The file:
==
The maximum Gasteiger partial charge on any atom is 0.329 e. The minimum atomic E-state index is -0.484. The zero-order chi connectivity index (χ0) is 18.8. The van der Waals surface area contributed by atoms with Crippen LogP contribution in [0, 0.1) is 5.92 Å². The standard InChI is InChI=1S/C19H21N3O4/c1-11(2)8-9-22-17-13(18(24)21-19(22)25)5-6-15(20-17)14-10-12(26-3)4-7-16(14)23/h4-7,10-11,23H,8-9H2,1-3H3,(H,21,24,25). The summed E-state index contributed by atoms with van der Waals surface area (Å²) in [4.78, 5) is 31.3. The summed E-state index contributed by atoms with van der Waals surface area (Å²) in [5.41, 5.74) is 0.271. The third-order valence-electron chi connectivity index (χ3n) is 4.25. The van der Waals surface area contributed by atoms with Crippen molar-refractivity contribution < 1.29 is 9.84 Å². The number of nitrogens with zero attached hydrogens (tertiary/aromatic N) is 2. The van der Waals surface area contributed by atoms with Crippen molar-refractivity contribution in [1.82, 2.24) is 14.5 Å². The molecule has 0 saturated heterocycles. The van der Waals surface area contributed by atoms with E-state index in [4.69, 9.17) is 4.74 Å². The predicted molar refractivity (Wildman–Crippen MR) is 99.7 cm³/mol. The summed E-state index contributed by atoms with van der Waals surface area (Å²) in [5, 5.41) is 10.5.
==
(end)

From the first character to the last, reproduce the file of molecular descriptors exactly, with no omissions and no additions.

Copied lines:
The maximum Gasteiger partial charge on any atom is 0.329 e. The minimum atomic E-state index is -0.484. The zero-order chi connectivity index (χ0) is 18.8. The van der Waals surface area contributed by atoms with Crippen LogP contribution in [0, 0.1) is 5.92 Å². The standard InChI is InChI=1S/C19H21N3O4/c1-11(2)8-9-22-17-13(18(24)21-19(22)25)5-6-15(20-17)14-10-12(26-3)4-7-16(14)23/h4-7,10-11,23H,8-9H2,1-3H3,(H,21,24,25). The summed E-state index contributed by atoms with van der Waals surface area (Å²) in [4.78, 5) is 31.3. The summed E-state index contributed by atoms with van der Waals surface area (Å²) in [5.41, 5.74) is 0.271. The third-order valence-electron chi connectivity index (χ3n) is 4.25. The van der Waals surface area contributed by atoms with Crippen molar-refractivity contribution < 1.29 is 9.84 Å². The number of nitrogens with zero attached hydrogens (tertiary/aromatic N) is 2. The van der Waals surface area contributed by atoms with Crippen molar-refractivity contribution in [1.82, 2.24) is 14.5 Å². The molecule has 0 saturated heterocycles. The van der Waals surface area contributed by atoms with E-state index in [4.69, 9.17) is 4.74 Å². The predicted molar refractivity (Wildman–Crippen MR) is 99.7 cm³/mol. The summed E-state index contributed by atoms with van der Waals surface area (Å²) in [5, 5.41) is 10.5.